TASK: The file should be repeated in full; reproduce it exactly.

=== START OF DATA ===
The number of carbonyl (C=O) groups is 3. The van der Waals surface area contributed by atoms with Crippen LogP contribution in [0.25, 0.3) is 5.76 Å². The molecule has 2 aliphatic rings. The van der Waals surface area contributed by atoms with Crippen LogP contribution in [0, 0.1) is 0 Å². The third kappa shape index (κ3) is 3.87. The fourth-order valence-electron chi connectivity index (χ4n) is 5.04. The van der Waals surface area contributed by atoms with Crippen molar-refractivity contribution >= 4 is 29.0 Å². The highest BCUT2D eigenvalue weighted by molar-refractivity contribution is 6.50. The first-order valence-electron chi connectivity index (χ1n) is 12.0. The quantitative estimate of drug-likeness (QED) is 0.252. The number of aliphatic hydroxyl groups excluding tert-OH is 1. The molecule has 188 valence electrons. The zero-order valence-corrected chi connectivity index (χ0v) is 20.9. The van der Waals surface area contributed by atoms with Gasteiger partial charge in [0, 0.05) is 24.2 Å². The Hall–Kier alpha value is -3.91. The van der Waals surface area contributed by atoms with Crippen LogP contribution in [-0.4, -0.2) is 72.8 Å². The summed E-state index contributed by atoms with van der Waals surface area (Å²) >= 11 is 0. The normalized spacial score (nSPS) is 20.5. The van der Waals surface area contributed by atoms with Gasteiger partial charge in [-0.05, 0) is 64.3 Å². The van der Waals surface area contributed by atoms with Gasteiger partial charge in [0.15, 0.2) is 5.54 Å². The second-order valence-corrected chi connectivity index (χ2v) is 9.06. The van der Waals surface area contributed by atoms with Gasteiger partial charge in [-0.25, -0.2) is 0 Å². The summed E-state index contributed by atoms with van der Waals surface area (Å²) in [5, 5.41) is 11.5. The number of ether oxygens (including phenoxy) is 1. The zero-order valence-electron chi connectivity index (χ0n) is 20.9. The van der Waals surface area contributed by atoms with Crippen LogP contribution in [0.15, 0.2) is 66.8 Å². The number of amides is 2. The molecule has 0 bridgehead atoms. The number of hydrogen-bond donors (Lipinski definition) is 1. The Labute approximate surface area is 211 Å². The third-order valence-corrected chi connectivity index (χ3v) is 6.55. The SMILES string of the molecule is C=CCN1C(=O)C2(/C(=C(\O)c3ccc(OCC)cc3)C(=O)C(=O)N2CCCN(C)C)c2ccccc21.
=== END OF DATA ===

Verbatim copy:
The number of carbonyl (C=O) groups is 3. The van der Waals surface area contributed by atoms with Crippen LogP contribution in [0.25, 0.3) is 5.76 Å². The molecule has 2 aliphatic rings. The van der Waals surface area contributed by atoms with Crippen LogP contribution in [0, 0.1) is 0 Å². The third kappa shape index (κ3) is 3.87. The fourth-order valence-electron chi connectivity index (χ4n) is 5.04. The van der Waals surface area contributed by atoms with Crippen molar-refractivity contribution >= 4 is 29.0 Å². The highest BCUT2D eigenvalue weighted by molar-refractivity contribution is 6.50. The first-order valence-electron chi connectivity index (χ1n) is 12.0. The quantitative estimate of drug-likeness (QED) is 0.252. The number of aliphatic hydroxyl groups excluding tert-OH is 1. The molecule has 188 valence electrons. The zero-order valence-corrected chi connectivity index (χ0v) is 20.9. The van der Waals surface area contributed by atoms with Gasteiger partial charge in [0, 0.05) is 24.2 Å². The Hall–Kier alpha value is -3.91. The van der Waals surface area contributed by atoms with Crippen LogP contribution in [-0.4, -0.2) is 72.8 Å². The summed E-state index contributed by atoms with van der Waals surface area (Å²) >= 11 is 0. The normalized spacial score (nSPS) is 20.5. The van der Waals surface area contributed by atoms with Gasteiger partial charge in [-0.05, 0) is 64.3 Å². The van der Waals surface area contributed by atoms with Gasteiger partial charge in [0.15, 0.2) is 5.54 Å². The second-order valence-corrected chi connectivity index (χ2v) is 9.06. The van der Waals surface area contributed by atoms with Gasteiger partial charge in [-0.25, -0.2) is 0 Å². The summed E-state index contributed by atoms with van der Waals surface area (Å²) in [5, 5.41) is 11.5. The number of ether oxygens (including phenoxy) is 1. The zero-order valence-electron chi connectivity index (χ0n) is 20.9. The van der Waals surface area contributed by atoms with Crippen LogP contribution in [0.15, 0.2) is 66.8 Å². The number of amides is 2. The molecule has 0 bridgehead atoms. The number of hydrogen-bond donors (Lipinski definition) is 1. The Labute approximate surface area is 211 Å². The third-order valence-corrected chi connectivity index (χ3v) is 6.55. The SMILES string of the molecule is C=CCN1C(=O)C2(/C(=C(\O)c3ccc(OCC)cc3)C(=O)C(=O)N2CCCN(C)C)c2ccccc21.